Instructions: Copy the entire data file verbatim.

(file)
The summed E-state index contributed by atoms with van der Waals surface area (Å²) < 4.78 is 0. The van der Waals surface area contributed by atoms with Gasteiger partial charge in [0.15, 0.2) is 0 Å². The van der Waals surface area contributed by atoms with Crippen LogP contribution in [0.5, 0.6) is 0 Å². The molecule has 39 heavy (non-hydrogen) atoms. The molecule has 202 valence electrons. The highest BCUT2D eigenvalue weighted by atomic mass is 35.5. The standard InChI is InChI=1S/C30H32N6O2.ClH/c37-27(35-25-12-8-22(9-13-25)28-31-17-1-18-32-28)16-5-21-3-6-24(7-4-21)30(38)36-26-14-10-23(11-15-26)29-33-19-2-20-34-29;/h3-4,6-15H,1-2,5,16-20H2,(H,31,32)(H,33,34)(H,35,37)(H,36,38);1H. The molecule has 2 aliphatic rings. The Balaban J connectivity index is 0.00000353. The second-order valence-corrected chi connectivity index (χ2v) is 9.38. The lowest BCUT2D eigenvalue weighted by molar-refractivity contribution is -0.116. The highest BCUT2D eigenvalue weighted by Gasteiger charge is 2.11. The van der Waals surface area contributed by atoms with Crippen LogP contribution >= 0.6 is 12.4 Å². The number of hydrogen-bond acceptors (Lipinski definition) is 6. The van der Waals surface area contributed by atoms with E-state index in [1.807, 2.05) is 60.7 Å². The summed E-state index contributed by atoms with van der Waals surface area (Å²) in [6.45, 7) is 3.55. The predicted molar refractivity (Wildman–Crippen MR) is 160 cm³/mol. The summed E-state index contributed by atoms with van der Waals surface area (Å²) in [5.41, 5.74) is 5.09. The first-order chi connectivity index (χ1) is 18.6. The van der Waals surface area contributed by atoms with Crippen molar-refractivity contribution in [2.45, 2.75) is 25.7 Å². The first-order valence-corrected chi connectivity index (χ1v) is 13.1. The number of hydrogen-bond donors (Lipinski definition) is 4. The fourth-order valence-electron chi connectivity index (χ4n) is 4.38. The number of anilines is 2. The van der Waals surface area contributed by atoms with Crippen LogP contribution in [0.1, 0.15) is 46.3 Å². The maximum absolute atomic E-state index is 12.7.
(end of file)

The summed E-state index contributed by atoms with van der Waals surface area (Å²) < 4.78 is 0. The van der Waals surface area contributed by atoms with Gasteiger partial charge in [0.15, 0.2) is 0 Å². The van der Waals surface area contributed by atoms with Crippen LogP contribution in [0.5, 0.6) is 0 Å². The molecule has 39 heavy (non-hydrogen) atoms. The molecule has 202 valence electrons. The highest BCUT2D eigenvalue weighted by atomic mass is 35.5. The standard InChI is InChI=1S/C30H32N6O2.ClH/c37-27(35-25-12-8-22(9-13-25)28-31-17-1-18-32-28)16-5-21-3-6-24(7-4-21)30(38)36-26-14-10-23(11-15-26)29-33-19-2-20-34-29;/h3-4,6-15H,1-2,5,16-20H2,(H,31,32)(H,33,34)(H,35,37)(H,36,38);1H. The molecule has 2 aliphatic rings. The Balaban J connectivity index is 0.00000353. The second-order valence-corrected chi connectivity index (χ2v) is 9.38. The lowest BCUT2D eigenvalue weighted by molar-refractivity contribution is -0.116. The highest BCUT2D eigenvalue weighted by Gasteiger charge is 2.11. The van der Waals surface area contributed by atoms with Crippen LogP contribution >= 0.6 is 12.4 Å². The number of hydrogen-bond acceptors (Lipinski definition) is 6. The van der Waals surface area contributed by atoms with E-state index in [1.807, 2.05) is 60.7 Å². The summed E-state index contributed by atoms with van der Waals surface area (Å²) in [6.45, 7) is 3.55. The predicted molar refractivity (Wildman–Crippen MR) is 160 cm³/mol. The summed E-state index contributed by atoms with van der Waals surface area (Å²) in [5.41, 5.74) is 5.09. The first-order chi connectivity index (χ1) is 18.6. The van der Waals surface area contributed by atoms with Crippen molar-refractivity contribution in [2.45, 2.75) is 25.7 Å². The first-order valence-corrected chi connectivity index (χ1v) is 13.1. The number of hydrogen-bond donors (Lipinski definition) is 4. The fourth-order valence-electron chi connectivity index (χ4n) is 4.38. The number of anilines is 2. The van der Waals surface area contributed by atoms with Crippen LogP contribution in [0.1, 0.15) is 46.3 Å². The maximum absolute atomic E-state index is 12.7.